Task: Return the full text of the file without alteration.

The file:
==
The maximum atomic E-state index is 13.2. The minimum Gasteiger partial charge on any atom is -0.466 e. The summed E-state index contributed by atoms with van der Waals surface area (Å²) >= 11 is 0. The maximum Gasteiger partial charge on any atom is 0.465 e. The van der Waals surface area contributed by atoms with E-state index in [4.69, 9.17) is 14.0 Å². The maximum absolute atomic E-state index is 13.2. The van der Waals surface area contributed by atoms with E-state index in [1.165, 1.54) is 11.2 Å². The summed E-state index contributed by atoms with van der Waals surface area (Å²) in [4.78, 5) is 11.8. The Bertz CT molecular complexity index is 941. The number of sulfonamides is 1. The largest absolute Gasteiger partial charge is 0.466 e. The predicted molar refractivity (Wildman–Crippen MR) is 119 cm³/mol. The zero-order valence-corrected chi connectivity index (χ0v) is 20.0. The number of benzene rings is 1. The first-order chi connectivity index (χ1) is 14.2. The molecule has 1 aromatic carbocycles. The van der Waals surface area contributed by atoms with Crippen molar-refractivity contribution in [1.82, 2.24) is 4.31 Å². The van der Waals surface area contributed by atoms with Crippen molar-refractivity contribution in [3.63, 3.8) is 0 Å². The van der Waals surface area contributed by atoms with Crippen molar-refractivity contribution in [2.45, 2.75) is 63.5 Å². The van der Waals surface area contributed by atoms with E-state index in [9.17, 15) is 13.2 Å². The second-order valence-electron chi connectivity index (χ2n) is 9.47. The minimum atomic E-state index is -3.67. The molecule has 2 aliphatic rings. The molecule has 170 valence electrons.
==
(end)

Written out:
The maximum atomic E-state index is 13.2. The minimum Gasteiger partial charge on any atom is -0.466 e. The summed E-state index contributed by atoms with van der Waals surface area (Å²) >= 11 is 0. The maximum Gasteiger partial charge on any atom is 0.465 e. The van der Waals surface area contributed by atoms with E-state index in [4.69, 9.17) is 14.0 Å². The maximum absolute atomic E-state index is 13.2. The van der Waals surface area contributed by atoms with E-state index in [1.165, 1.54) is 11.2 Å². The summed E-state index contributed by atoms with van der Waals surface area (Å²) in [4.78, 5) is 11.8. The Bertz CT molecular complexity index is 941. The number of sulfonamides is 1. The largest absolute Gasteiger partial charge is 0.466 e. The predicted molar refractivity (Wildman–Crippen MR) is 119 cm³/mol. The zero-order valence-corrected chi connectivity index (χ0v) is 20.0. The number of benzene rings is 1. The first-order chi connectivity index (χ1) is 14.2. The molecule has 1 aromatic carbocycles. The van der Waals surface area contributed by atoms with Crippen molar-refractivity contribution in [1.82, 2.24) is 4.31 Å². The van der Waals surface area contributed by atoms with Crippen molar-refractivity contribution in [3.63, 3.8) is 0 Å². The van der Waals surface area contributed by atoms with Crippen molar-refractivity contribution in [2.45, 2.75) is 63.5 Å². The van der Waals surface area contributed by atoms with E-state index in [9.17, 15) is 13.2 Å². The second-order valence-electron chi connectivity index (χ2n) is 9.47. The minimum atomic E-state index is -3.67. The molecule has 2 aliphatic rings. The molecule has 170 valence electrons.